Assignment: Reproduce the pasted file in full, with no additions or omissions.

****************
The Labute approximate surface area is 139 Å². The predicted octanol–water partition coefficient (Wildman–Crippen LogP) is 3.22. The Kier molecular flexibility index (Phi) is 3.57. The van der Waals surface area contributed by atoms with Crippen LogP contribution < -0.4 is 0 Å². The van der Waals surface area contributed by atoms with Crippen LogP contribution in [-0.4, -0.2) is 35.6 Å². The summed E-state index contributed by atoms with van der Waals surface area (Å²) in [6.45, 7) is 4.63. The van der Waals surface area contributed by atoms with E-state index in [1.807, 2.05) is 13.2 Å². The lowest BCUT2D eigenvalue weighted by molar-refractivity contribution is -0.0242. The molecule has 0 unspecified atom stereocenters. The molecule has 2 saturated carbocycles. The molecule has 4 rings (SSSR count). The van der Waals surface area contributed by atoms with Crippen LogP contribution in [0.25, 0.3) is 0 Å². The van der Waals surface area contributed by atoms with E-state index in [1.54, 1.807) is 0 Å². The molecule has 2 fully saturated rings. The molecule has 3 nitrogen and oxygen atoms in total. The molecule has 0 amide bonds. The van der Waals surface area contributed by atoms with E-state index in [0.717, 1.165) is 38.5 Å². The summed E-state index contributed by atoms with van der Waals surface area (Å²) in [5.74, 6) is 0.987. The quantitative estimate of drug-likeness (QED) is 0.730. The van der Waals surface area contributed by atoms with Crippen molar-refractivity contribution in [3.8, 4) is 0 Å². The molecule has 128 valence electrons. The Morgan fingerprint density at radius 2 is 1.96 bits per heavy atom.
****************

The Labute approximate surface area is 139 Å². The predicted octanol–water partition coefficient (Wildman–Crippen LogP) is 3.22. The Kier molecular flexibility index (Phi) is 3.57. The van der Waals surface area contributed by atoms with Crippen LogP contribution < -0.4 is 0 Å². The van der Waals surface area contributed by atoms with Crippen LogP contribution in [-0.4, -0.2) is 35.6 Å². The summed E-state index contributed by atoms with van der Waals surface area (Å²) in [6.45, 7) is 4.63. The van der Waals surface area contributed by atoms with E-state index in [1.807, 2.05) is 13.2 Å². The lowest BCUT2D eigenvalue weighted by molar-refractivity contribution is -0.0242. The molecule has 0 unspecified atom stereocenters. The molecule has 2 saturated carbocycles. The molecule has 4 rings (SSSR count). The van der Waals surface area contributed by atoms with Crippen LogP contribution in [0.25, 0.3) is 0 Å². The van der Waals surface area contributed by atoms with E-state index in [1.54, 1.807) is 0 Å². The molecule has 2 fully saturated rings. The molecule has 3 nitrogen and oxygen atoms in total. The molecule has 0 amide bonds. The van der Waals surface area contributed by atoms with E-state index in [0.717, 1.165) is 38.5 Å². The summed E-state index contributed by atoms with van der Waals surface area (Å²) in [5.74, 6) is 0.987. The quantitative estimate of drug-likeness (QED) is 0.730. The van der Waals surface area contributed by atoms with Crippen molar-refractivity contribution in [3.8, 4) is 0 Å². The molecule has 128 valence electrons. The Morgan fingerprint density at radius 2 is 1.96 bits per heavy atom.